Today Apple became the first company in history to reach a $1 trillion market cap.
This valuation is driven by Apple’s higher purpose to enrich people’s lives.
The company has been steadfast in its focus on the user (UI, reliability, privacy).
Apple has embraced the innovator’s dilemma by discontinuing products near peak popularity in favor of a strategically superior alternative.
We see meaningful upside to shares of AAPL given the ongoing shift to Apple as a Service.
$1 Trillion and Beyond
When I started covering Apple, I never thought we’d get here. At the time (2004) our view that Apple’s market cap could double was driven by an optimism around the iPod’s potential and its halo effect on the Mac business. Fun fact: in December of ’05, iPod accounted for 50.5% of revenue and now accounts for less than 1% of revenue. In April of 2012, we did think we would get to a trillion dollars, but we were wrong on the timing, incorrectly expecting we’d cross that mark in 2014.
Apple has embraced the innovator’s dilemma unlike any other company in history, which is best exemplified by the iPhone all but destroying the iPod business. This illustrates what’s most impressive, the company’s ability to rapidly innovate. Today, Apple has a growing base of 1.3 billion active devices, including just over 810 million active iPhones. In the future, the base of active devices will increasingly be made up of a mix of wearables (Apple Watch and Apple Glasses). The company’s higher purpose, to enrich people’s lives, will not change. This gives us confidence that Apple’s active device base and the revenue per user will continue to increase.
AAPL Investment Paradigms
About every 10 years, there is a new paradigm that drives investor thinking on the Apple story. It started with the growth of the Mac (’80-’85), then post-Jobs and competition from the PC (’85-’97), then the iPod + Mac halo effect (’01-’06), and most recently, the iPhone (’07-present). Today, we see measurable upside to its current market cap based on a more sustainable investment paradigm that we call Apple as a Service.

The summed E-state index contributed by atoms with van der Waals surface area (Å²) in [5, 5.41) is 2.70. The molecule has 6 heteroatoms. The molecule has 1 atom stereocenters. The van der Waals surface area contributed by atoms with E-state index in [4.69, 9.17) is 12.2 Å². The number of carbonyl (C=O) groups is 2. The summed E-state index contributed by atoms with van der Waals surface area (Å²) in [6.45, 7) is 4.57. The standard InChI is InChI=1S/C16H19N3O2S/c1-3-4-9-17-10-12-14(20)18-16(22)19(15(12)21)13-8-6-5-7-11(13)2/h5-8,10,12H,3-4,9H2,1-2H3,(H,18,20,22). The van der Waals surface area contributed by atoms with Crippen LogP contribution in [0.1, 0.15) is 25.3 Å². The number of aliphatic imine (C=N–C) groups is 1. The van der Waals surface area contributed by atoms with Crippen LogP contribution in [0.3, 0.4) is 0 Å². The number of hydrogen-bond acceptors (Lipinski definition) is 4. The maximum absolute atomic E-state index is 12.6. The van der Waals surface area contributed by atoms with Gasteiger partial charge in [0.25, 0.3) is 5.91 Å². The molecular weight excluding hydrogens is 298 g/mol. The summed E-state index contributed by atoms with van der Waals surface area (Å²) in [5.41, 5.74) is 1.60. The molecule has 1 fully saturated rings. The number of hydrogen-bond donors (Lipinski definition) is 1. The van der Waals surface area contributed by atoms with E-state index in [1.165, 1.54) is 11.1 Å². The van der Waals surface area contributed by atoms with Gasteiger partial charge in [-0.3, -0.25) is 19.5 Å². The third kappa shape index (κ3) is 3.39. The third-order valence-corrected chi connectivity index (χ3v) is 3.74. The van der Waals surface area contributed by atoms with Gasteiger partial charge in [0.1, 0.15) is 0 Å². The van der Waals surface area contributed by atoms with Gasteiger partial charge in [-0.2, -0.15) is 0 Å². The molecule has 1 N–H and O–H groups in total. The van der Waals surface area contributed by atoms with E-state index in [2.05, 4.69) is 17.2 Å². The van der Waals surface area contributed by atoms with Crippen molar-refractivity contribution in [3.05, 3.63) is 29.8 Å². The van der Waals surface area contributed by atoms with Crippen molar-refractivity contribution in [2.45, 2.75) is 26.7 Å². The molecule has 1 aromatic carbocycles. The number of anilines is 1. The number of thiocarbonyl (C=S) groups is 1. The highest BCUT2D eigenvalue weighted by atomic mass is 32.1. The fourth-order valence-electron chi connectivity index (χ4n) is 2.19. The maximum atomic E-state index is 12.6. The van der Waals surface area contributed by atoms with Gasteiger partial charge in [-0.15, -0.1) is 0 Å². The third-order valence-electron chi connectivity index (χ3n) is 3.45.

Drifting Away from Product Cycle Hype
The hype ahead of new product releases and the inevitable anxiety related to unit sales once a product ships will slowly go away, but it may take a couple of years. We still think anticipation around new products will influence shares, but that influence will be shorter-lived. For example, Apple will likely release a larger-screen iPhone along with a lower-priced iPhone this fall, which will be good for iPhone demand, but is unlikely to yield a super cycle (greater than 10% y/y iPhone unit growth). In the Apple as a Service paradigm, the company will not need a super cycle for the Apple story to remain favorable with investors. In the Jun-18 quarter, iPhone units grew at 1% y/y, making it the 8th consecutive quarter of “stable” iPhone unit growth (range of -5 to 5%) with an average of 1% growth.
Apple as a Service includes:
Greater visibility in the iPhone business (62% of revenue), albeit at a 0-5% growth rate (see details here). This stability is representative of a hardware business performing increasingly like a software business, a positive for AAPL’s multiple.
Services (see details here). Building off this predictable iPhone business, Services (now 15% of revenue) should grow at ~15% for the next few years.
Capital return (see details here). Over the next 3 years, we expect ~$100B in annual capital return, which should result in the company reaching net cash neutral. Once the company becomes net cash neutral (likely end of FY21) capital return to investors will step down to $40-$50B per year. Assuming AAPL shares rise, that buyback alone could move shares ~20% higher over the next 3 years.
New products (see details here). Innovation will still be required for Apple to maintain its high iPhone retention levels (above 90%), and, importantly, for the company to pioneer future tech trends. However, in the new Apple as a Service paradigm, new product categories represent optionality to the AAPL investment story. These include original content, AR (including glasses), personal health, and automotive autonomy are opportunities not yet reflected in Apple’s valuation.
Putting it all together, this yields a stable business that is growing at 5-10% per year and returning the majority of its profits to shareholders.